5. How did the Japanese public respond to the festival?

Through the festival I have confirmed first-hand that the groups of Japanese people studying Korean are diversifying. There is a growing number of teenagers who have learned Korean by enjoying Korean TV shows and K-pop with their mothers and are able to speak Korean as fluently as a native. I saw many teens going through books with their mothers at the festival. I also met a very enthusiastic reader who proposed the publication of essays and poems written in Korean.


6. How is Korean literature received in Japan? Are there any particularly favored authors?

A large number of Korean literary works have made their debut in Japan after Kim Ji-young, Born 1982 became a bestseller in 2018. Works by Han Kang, Chung Serang, Choi Eun-young, Kim Yeon-su, and Kim Cho-yeop are increasingly introduced, with some bookstores even setting aside special sections devoted to Han, Chung, and Kim Ae-ran. Essay books with illustrations are also popular. Bestsellers in Korea often turn out to be hits in the Japanese market, probably due to readers’ perceptions being similar in both countries. Recently, books covering a range of humanities subjects are being published one after another.


7. What is necessary for Korean literature to grow further in Japan?

Korean literature’s presence in Japan is sure to grow further if there are great works and they are introduced properly. A system to introduce not only the latest books but time-honored works is needed. It may be worth producing interview and critical review books, too. Korean picture books are popular and I would like to invite illustrators and picture books authors to hold exhibitions featuring their original illustrations. It is also possible to design and publish books in Korea and Japan simultaneously. Coming up with ideas and putting them into practice may be difficult and take a long time for a single person, but such work can be done easily if many people put in a little effort and combine them together. I aim to explore the many possibilities that might motivate Korean institutions, publishers, bookshops, libraries, and readers to join hands for mutual enjoyment.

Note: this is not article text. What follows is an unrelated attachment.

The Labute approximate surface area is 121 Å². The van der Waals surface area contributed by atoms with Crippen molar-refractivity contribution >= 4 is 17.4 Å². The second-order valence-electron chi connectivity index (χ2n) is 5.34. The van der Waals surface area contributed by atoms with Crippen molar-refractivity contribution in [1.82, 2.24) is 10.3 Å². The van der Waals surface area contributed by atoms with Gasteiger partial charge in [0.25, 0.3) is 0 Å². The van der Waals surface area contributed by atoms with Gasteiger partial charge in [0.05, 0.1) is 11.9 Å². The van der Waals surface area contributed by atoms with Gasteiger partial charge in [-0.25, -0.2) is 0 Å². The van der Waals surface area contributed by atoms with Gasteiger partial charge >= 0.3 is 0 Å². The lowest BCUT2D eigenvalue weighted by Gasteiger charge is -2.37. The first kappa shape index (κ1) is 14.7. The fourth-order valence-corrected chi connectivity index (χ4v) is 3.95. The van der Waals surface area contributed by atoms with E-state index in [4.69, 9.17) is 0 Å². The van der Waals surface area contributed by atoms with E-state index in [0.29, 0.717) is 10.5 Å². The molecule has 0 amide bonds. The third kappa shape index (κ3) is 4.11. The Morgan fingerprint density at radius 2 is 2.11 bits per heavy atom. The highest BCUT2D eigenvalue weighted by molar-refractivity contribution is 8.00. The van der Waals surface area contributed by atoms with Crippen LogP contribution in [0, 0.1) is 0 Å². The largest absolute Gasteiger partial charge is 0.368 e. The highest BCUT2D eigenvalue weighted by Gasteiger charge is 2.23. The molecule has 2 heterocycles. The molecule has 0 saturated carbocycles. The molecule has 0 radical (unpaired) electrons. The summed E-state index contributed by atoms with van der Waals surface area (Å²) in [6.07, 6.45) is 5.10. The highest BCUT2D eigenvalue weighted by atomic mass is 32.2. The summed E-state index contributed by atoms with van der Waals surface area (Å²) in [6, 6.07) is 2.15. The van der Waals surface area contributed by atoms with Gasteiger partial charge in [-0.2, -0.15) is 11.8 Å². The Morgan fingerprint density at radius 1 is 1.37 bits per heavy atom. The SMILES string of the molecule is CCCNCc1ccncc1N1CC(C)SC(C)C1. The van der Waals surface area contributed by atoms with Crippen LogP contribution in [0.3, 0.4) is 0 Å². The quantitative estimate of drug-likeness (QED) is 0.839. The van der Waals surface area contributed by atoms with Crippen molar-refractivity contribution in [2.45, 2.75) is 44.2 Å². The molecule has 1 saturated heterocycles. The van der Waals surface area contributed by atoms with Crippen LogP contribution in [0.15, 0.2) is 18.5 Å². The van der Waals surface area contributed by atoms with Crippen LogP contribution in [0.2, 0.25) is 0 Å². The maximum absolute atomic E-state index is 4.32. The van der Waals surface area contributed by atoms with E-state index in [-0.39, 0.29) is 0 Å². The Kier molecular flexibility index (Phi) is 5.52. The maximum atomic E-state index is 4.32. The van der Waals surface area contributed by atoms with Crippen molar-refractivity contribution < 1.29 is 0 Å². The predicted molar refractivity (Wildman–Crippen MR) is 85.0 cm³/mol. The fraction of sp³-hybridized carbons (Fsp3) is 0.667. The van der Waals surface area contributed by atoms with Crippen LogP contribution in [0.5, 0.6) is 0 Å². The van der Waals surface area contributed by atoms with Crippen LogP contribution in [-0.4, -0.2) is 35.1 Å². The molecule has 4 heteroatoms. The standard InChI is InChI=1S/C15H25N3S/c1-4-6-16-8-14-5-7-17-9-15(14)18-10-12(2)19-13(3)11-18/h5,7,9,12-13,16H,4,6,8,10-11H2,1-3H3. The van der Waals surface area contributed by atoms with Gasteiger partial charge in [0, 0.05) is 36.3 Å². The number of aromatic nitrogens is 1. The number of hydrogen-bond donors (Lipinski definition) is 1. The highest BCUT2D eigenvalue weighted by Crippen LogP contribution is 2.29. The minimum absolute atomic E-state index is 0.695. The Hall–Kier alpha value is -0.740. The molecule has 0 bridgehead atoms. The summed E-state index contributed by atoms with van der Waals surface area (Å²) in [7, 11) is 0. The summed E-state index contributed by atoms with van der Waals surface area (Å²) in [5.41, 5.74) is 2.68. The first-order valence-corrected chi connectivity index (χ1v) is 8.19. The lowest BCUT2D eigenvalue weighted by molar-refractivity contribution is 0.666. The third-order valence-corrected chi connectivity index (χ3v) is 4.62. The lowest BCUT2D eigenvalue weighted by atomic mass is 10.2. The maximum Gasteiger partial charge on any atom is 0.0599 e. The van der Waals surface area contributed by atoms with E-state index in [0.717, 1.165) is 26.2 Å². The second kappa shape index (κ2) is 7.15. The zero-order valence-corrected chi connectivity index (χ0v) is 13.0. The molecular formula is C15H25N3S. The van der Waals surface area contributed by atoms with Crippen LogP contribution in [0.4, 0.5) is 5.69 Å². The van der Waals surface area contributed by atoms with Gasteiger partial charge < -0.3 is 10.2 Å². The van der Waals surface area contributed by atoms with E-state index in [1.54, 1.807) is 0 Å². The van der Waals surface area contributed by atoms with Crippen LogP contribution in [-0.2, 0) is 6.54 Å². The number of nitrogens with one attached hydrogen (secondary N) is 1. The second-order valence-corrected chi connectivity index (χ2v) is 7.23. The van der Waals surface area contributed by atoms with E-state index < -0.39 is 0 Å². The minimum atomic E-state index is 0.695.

8. Please tell us your future plans for promoting Korean books in Japan.

For nine years, I have been running Chekccori, a one-of-a-kind bookshop specializing in Korean books in Jimbocho Book Town, an area in the Chiyoda ward of Tokyo that is well known for its used bookstores and publishing houses. I hope for there to be many such bookshops across Japan, and we will enthusiastically support anyone who hopes to pursue such an endeavor. I would like to hold the K-Book Festival not just in Tokyo but in the Kansai region, too. I would also like to bring in provincial Korean publishers to hold a festival in Japan, add a non-fiction category to the contest for translations of Korean literary works that I will be holding for the seventh year, and publish a literary magazine by collecting the writings of Korean and Japanese cultural figures. I would like to do anything that connects Korea and Japan through literature. I believe I will be able to achieve all of these goals because I have many friends working with me. This world that books have brought me into is a fun one.

The slogan for the K-Book Festival 2023 was “We gather beyond borders, beyond languages, and beyond times of silence.”